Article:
As of 2015, millennials make up the majority in the U.S. workforce. Are your recruiting efforts keeping up with the times?
You already know the scoop on millennial workers, right?
” They’re tech-savvy. They expect constant feedback. They want to change the world, and want to work from home doing it. They expect their careers to revolve around flexibility, meaningful work, and high salaries.
At least, that’s what the internet will have you believe.
Whatever you might personally believe about millennial workers, the success of American companies lies in the effective engagement of the this generation.
, millennials surpassed both Gen Xers and Baby Boomers as the largest generation in the American workforce. By the end of 2016, over 3.5 million Baby Boomers will have on the cake from their retirement party, and the next generation of 20-and-30-somethings are the ones that are stepping into these leadership and influencer roles.
Unfortunately, there’s been a history of misunderstanding between hiring managers and millennial candidates that affects their ability to connect.. As a talent acquisition professional, you might be asking yourself some basic questions:
- How do I know which candidates to hire?
- Where do I find the best millennial talent?
- How do I keep millennials from leaving the company after spendinga hundred hours apiece hiring and training them?
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Here are the four things every recruiter needs to know about hiring millennials in 2016.
Don’t just look for experience — look for prolific learners.
The past several years have seen an unprecedented growth in . Today’s 20-and-30-somethings are teaching themselves how to do everything from coding iOS software to brewing their own beer.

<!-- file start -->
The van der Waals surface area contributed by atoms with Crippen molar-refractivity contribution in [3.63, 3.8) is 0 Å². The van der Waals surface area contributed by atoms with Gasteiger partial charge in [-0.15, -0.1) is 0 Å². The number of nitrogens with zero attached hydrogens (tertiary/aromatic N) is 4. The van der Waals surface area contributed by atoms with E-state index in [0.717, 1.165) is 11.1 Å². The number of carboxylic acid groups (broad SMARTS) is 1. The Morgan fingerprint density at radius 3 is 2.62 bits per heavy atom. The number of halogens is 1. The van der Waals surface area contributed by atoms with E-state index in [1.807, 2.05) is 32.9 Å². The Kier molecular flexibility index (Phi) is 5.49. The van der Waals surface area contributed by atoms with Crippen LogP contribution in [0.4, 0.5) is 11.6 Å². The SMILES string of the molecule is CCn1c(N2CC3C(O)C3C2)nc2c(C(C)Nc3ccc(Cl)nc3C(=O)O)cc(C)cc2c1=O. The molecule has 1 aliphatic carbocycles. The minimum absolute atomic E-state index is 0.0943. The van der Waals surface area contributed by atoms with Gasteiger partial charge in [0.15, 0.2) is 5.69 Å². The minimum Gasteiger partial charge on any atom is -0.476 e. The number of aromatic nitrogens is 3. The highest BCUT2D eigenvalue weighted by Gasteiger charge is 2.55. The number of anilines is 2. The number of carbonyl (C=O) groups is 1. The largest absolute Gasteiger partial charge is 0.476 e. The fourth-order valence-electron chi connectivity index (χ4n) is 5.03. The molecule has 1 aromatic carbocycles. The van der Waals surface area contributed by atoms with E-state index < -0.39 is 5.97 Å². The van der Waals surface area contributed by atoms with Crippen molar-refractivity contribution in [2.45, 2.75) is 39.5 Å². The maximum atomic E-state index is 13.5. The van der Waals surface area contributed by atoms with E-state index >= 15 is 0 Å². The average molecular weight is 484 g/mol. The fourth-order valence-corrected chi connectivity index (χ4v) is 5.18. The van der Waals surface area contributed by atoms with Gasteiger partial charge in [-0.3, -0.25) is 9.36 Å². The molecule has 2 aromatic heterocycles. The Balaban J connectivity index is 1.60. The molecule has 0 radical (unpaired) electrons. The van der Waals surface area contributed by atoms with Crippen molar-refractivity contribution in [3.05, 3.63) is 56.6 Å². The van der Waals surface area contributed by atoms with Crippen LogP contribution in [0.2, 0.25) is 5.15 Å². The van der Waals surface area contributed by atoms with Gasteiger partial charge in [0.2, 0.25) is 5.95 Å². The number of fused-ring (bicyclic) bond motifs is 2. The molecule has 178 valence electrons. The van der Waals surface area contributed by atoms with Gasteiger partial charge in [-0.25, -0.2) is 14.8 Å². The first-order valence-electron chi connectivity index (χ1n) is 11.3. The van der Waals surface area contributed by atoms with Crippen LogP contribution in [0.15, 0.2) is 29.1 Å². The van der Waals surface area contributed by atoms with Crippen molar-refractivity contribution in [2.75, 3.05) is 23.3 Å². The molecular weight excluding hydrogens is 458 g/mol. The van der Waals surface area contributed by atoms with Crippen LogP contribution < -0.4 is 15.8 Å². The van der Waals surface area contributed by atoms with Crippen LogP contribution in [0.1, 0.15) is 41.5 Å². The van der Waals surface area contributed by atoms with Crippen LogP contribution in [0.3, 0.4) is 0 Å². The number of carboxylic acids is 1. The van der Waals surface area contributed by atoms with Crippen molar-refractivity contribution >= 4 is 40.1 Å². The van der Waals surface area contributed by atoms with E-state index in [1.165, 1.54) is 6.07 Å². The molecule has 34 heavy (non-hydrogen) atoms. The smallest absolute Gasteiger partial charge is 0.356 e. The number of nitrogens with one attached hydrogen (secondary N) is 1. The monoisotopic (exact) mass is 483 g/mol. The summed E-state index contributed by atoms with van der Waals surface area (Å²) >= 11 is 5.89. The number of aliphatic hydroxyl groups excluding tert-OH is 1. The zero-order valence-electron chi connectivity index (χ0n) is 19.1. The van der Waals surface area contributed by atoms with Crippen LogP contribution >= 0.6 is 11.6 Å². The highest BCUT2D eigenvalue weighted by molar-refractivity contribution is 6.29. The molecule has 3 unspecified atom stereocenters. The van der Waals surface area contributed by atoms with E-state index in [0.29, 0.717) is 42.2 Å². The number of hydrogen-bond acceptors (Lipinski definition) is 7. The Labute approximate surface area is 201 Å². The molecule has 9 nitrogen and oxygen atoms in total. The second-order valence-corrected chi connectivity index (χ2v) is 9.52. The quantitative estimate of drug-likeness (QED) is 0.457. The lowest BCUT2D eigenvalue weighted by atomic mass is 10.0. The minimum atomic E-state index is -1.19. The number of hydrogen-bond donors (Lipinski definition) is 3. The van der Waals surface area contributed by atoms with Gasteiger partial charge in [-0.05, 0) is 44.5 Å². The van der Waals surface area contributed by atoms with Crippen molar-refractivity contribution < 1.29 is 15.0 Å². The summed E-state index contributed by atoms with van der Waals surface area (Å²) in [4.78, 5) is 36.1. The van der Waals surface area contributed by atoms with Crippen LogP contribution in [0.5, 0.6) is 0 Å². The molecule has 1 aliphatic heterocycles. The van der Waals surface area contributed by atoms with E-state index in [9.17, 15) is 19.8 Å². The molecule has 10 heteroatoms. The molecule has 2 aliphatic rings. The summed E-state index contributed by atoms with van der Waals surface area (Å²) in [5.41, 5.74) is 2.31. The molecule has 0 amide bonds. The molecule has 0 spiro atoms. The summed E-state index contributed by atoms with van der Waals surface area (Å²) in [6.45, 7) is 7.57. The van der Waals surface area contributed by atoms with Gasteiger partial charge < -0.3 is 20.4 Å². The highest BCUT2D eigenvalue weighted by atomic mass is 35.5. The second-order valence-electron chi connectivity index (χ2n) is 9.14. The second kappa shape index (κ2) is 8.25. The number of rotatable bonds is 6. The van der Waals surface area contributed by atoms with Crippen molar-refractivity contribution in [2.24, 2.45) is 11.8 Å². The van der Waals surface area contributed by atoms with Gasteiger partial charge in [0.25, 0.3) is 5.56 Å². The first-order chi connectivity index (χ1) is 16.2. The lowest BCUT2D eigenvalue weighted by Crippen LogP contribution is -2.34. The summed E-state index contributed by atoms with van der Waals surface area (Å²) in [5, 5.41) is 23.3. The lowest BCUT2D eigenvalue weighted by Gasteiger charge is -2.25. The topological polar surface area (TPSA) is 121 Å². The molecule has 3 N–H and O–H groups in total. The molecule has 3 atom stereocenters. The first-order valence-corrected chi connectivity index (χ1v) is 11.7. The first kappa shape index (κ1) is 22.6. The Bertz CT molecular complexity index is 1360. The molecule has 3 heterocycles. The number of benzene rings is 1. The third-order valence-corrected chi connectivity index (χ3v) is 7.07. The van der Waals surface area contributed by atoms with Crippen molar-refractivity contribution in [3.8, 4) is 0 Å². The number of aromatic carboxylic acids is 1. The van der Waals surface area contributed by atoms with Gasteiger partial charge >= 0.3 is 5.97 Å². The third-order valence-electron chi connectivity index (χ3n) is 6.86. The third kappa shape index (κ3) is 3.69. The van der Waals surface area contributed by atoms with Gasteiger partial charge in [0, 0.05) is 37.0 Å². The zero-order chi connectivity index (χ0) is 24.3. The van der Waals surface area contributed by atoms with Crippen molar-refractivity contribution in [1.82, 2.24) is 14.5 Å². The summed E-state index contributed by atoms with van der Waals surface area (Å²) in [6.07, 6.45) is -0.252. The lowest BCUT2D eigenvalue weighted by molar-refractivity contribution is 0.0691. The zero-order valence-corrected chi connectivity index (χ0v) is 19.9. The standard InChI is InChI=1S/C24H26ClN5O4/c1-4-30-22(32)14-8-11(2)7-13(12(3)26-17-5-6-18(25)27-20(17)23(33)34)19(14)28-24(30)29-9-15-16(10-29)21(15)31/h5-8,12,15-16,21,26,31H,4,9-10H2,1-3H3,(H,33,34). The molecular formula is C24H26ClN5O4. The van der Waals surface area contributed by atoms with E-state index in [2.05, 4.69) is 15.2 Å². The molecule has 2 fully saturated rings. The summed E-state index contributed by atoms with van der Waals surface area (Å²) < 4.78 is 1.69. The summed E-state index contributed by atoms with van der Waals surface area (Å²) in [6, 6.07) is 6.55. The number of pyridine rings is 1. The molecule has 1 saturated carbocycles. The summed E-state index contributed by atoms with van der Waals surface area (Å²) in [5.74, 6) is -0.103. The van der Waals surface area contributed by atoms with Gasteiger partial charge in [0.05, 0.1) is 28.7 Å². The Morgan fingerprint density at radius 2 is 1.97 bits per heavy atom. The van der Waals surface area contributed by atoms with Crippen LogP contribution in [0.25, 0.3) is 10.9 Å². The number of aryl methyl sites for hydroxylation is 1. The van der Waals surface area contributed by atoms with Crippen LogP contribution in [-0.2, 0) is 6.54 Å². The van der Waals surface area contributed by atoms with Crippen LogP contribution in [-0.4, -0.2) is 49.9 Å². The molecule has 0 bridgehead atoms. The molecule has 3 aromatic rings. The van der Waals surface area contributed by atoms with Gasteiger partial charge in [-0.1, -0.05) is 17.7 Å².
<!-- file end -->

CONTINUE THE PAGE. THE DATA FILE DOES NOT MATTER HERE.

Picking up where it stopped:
This year, you will see a lot of resumes from unqualified candidates. However, a savvy recruiter won’t judge a younger candidate solely on their experience (or lack thereof) Instead, learn to judge candidates on their eagerness and deftness in learning new things.
Always consider the candidate who is hungry for learning and getting educated, even if there’s a lack of experience. This demonstrates a rare and valuable quality for your company — a young, hungry worker eager to master new things. Avoid candidates who aren’t demonstrating any effort to increase their skill set.
Don’t fight job-hopping; fight company-hopping.
My is based on the widespread phenomenon of 20-somethings working tirelessly for months (or years) to realize a career goal, only to experience a lack of fulfillment when they finally achieve it.
For hiring managers, the question isn’t whether or not young workers will consider changing positions early on — it’s when. As a result, many millennials are through their 20s. Here are the questions millennials begin to ask themselves when they experience this “buyer’s remorse:”
- Can I make more money somewhere else?
- Can I change the world more deeply somewhere else?
- Can I get a more flexible work/vacation schedule somewhere else?
- Can I be fulfilled and challenged somewhere else?
Your company’s solution is simple: provide them with opportunities that allow them to say “yes” at your company.